"About six months ago I was diagnosed with ulcerative colitis with
symptoms of rectal bleeding and diarrhoea. I was prescribed the
conventional treatment of anti - inflammatory tablets (Pentasa and later
Asacol) and steroids (Prednisolone).
The steroids brought some alleviation but also caused side effects -
aching legs, flaking skin and nasal catarrh. In addition the Asacol
caused a considerable loss of hair.
I decided to seek out a herbal practitioner and got in touch with Amanda
Cutbill who proved most helpful and sympathetic. The medication she has
prescribed has proved truly beneficial in dealing with the colitis.
Amanda can definitely be recommended with confidence."
Dorothy H, Wirral
"I had been suffering with symptoms, of almost constant lower abdominal pain and passing blood, mucous and pus several times a day, for 6 months before I consulted Amanda.
The diagnosis of ulcerative colitis was confirmed by a colonoscopy. My GP prescribed Pentosa but unfortunately my symptoms continued.
Stress exacerbated the symptoms, which in turn increased my stress levels.
Amanda explained that the herbs would focus on reducing inflammation. Days after starting the herbal medicine my symptoms started to improve. Since starting the treatment I have passed no pus, blood only once, and the amount of mucous has reduced considerable.
I'm so pleased I decided try Herbal Medicine".
Alison M, Wirral.
Causes of Ulcerative Colitis
There is no definitive cause to UC, though it is generally accepted there is a genetic component. Several studies have been conducted which have identified certain chromosones, which indicate the predisposition to UC is hereditary. This is further supported by the fact that identical twins are much more likely to both contract UC than other siblings.
Stress is not thought to cause UC, however chronic stress can worsen the condition.
A GP is most likely to prescribe drugs which will help reduce the inflammation, such as sulfalazide or balsalazide, often supplemented with oral corticosteroids. For those suffering from severe diarrhoea, some GPs will also prescribe drugs which are stronger than those available over the counter.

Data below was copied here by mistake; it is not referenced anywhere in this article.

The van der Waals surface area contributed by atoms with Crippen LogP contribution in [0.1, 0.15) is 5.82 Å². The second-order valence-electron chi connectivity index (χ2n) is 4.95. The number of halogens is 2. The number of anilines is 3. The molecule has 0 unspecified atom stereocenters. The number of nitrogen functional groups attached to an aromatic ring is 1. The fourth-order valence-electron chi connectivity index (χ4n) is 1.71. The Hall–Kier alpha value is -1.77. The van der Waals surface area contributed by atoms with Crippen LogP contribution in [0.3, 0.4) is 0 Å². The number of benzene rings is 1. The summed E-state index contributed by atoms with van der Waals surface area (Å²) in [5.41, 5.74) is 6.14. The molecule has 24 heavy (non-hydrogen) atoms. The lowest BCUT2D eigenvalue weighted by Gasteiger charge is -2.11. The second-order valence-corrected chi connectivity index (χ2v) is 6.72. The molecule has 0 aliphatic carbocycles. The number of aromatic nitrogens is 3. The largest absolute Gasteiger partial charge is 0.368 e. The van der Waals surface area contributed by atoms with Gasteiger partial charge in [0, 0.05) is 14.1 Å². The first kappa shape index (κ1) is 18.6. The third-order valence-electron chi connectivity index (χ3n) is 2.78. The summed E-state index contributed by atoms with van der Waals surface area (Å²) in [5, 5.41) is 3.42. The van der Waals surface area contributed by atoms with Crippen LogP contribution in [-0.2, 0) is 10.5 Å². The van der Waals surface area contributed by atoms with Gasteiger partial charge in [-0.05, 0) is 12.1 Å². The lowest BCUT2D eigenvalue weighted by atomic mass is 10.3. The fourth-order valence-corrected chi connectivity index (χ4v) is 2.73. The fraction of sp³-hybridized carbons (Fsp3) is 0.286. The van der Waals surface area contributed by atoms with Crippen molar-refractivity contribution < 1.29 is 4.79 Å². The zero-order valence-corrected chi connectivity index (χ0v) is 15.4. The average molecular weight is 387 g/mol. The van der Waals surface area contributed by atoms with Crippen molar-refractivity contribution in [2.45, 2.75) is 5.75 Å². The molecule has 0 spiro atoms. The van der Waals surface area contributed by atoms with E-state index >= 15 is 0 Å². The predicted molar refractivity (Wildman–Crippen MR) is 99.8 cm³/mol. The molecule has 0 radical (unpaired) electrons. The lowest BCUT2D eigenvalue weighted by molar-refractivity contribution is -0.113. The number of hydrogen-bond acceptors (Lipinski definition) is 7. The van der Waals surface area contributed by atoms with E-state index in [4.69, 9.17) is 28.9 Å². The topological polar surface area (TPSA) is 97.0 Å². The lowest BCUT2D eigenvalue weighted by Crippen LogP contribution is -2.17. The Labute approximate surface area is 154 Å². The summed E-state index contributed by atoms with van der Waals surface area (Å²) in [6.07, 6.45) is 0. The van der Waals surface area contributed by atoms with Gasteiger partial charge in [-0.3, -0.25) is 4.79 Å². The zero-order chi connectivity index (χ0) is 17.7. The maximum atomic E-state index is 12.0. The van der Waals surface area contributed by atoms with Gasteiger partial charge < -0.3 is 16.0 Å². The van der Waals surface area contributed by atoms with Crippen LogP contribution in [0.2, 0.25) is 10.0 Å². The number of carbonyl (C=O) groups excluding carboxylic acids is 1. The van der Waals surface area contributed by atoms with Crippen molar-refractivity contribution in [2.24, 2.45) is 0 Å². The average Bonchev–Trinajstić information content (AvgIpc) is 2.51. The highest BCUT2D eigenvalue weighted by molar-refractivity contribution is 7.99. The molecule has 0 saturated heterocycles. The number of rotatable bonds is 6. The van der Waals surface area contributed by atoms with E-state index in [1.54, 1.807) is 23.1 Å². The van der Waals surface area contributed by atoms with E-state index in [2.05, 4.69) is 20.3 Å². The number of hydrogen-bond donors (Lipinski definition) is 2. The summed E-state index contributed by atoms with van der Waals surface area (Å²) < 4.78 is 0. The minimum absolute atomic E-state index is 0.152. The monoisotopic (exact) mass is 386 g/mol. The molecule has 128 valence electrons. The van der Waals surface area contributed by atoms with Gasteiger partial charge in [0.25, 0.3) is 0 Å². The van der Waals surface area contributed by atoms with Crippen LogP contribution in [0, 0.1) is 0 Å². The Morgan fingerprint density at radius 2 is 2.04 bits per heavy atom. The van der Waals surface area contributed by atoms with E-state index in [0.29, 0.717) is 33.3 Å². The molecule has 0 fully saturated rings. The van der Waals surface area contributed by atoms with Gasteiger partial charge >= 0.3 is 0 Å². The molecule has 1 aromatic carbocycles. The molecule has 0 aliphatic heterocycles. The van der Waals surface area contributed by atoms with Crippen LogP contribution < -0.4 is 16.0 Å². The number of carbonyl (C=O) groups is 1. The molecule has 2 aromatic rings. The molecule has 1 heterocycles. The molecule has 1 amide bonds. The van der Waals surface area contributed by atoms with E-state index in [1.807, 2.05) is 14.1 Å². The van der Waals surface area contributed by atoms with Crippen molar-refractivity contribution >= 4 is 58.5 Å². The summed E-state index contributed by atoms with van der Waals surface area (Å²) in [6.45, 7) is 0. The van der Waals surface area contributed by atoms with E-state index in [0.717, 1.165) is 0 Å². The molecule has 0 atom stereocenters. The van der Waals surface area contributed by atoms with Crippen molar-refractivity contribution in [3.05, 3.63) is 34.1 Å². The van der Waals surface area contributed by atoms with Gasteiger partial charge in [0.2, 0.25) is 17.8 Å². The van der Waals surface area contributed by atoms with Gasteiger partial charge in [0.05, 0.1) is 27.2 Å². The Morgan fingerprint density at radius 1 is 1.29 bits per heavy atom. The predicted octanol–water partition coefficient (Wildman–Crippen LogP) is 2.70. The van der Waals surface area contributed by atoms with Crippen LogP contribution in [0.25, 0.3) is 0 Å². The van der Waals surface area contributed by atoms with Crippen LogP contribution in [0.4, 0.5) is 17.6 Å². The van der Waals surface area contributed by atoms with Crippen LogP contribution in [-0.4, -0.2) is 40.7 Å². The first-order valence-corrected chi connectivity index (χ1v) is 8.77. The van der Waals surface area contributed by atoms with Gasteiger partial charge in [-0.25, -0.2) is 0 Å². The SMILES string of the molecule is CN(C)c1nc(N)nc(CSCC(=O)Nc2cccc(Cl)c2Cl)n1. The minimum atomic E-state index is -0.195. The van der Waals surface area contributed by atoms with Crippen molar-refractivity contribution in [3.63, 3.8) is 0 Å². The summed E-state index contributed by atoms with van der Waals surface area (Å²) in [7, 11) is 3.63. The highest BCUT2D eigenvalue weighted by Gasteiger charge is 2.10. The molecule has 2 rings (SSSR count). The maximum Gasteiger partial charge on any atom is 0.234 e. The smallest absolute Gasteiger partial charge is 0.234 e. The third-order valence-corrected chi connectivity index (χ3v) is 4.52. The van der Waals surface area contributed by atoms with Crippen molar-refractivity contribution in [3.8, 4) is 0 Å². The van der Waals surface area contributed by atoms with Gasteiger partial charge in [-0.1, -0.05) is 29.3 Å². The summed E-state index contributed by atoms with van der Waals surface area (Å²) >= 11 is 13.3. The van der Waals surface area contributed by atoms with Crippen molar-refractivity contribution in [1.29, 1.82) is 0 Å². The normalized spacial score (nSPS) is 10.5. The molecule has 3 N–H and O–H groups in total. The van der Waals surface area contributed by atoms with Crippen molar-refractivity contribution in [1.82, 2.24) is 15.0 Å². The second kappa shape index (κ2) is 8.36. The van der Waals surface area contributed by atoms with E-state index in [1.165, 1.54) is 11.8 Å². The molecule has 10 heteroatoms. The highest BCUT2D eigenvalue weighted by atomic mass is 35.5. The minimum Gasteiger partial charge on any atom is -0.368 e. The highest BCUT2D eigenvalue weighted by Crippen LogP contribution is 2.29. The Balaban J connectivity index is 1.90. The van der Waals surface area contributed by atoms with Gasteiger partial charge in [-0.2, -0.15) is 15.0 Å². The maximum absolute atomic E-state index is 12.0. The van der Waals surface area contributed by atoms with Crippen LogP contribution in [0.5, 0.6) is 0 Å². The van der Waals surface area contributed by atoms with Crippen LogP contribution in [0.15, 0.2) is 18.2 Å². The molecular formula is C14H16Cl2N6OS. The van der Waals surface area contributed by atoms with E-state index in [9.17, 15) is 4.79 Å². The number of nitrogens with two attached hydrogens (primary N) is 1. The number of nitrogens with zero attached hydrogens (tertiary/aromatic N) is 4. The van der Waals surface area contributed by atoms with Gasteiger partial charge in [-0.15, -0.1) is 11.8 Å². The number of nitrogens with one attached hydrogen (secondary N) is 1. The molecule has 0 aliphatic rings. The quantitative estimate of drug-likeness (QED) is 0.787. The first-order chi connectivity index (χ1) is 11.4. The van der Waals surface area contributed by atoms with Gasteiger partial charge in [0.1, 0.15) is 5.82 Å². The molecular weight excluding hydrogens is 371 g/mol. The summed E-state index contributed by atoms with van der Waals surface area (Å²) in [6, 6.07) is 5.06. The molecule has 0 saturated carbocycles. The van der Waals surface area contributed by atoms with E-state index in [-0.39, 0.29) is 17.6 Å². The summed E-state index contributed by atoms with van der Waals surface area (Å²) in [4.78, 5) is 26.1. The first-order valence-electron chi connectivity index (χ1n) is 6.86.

Medical Herbalists focus on reducing the impact of UC, and can reduce the dependency on conventional drugs, which can have significant side effects. Advice encompassing a herbal prescription, diet, lifestyle and supplements will be given.
Certain foods will reduce the symptoms of UC, while others can have the opposite effect. A medical herbalist is likely to stress the importance of dietary changes and well as any herbal remedy in reducing the prevalence of flare ups.
Advice will be given based on scientific studies which have demonstrated that specific supplements have anti-inflammatory effects, reduce the incidence of lesions by 46% and can alleviate some of the detrimental effects of blood loss.
As mentioned, stress can be a contributory factor to aggravating the symptoms of UC. Hence, some patients benefit from mind-body therapies. A German study showed that UC sufferers who were subject to a programme of therapies, such as breathing and relaxation techniques, reported improvements when compared with a control group.
Finally, there are other complementary therapists that also report successfully treating those with UC, such as acupuncturists, and hence should also to be considered.